Christmas, then New Year, seemed auspicious times to write such profundities. Nothing profound was forthcoming.

Alas, I thought. Tomorrow perhaps. But now, it seems to me that you've had a lucky escape. Who wants to hear about someone else's deep and meaningful thoughts? You'd only compare them to your own thoughts (the ones about chocolate and shopping and the latest whodunnit) and find yourself wanting.

And what cancer patient wants to hear about the life lessons other cancer patients have learnt? You'd only sit down exhausted and find yourself wanting even more.

The trouble is, life's lessons are alarmingly easy to forget.

I'm not sure I've learnt anything new during the past few years; it's just that some things become blindingly obvious when you are ill, because you don't have the energy to rush around and Do Stuff.

The absolute need for the support of family and friends, even if you've always pretended to be Superwoman; and the deeply life-affirming discovery that such family and friends really are there.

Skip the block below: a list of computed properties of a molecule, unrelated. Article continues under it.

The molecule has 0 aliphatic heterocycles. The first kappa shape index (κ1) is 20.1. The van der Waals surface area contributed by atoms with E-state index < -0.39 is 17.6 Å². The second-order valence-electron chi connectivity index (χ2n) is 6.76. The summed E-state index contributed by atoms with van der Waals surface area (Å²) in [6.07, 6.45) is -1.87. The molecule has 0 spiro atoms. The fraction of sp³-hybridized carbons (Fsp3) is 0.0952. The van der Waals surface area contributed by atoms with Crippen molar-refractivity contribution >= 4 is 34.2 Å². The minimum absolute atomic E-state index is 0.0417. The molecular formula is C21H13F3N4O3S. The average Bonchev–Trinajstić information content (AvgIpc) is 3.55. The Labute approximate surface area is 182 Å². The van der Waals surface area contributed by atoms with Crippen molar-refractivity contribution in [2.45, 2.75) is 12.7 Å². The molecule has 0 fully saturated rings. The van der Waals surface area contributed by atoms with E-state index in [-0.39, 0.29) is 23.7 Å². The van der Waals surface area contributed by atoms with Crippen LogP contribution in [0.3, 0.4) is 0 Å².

The joy that can be found in the smallest of things (well, you don't have a choice, because the big things have been cancelled).

The need to take each day as it comes.

That last one is nothing new either. I've even written about it, well before my cancer diagnosis, in one of my books:

"People with cancer need to find ways of living with the knowledge that life may change in a way that is unimaginable and devastating. One way of coping is to learn to ‘take each day as it comes’. It is not unusual to hear a cancer patient say, ‘I am living much more in the moment now. I try and enjoy every day, because you never know what will happen next.’"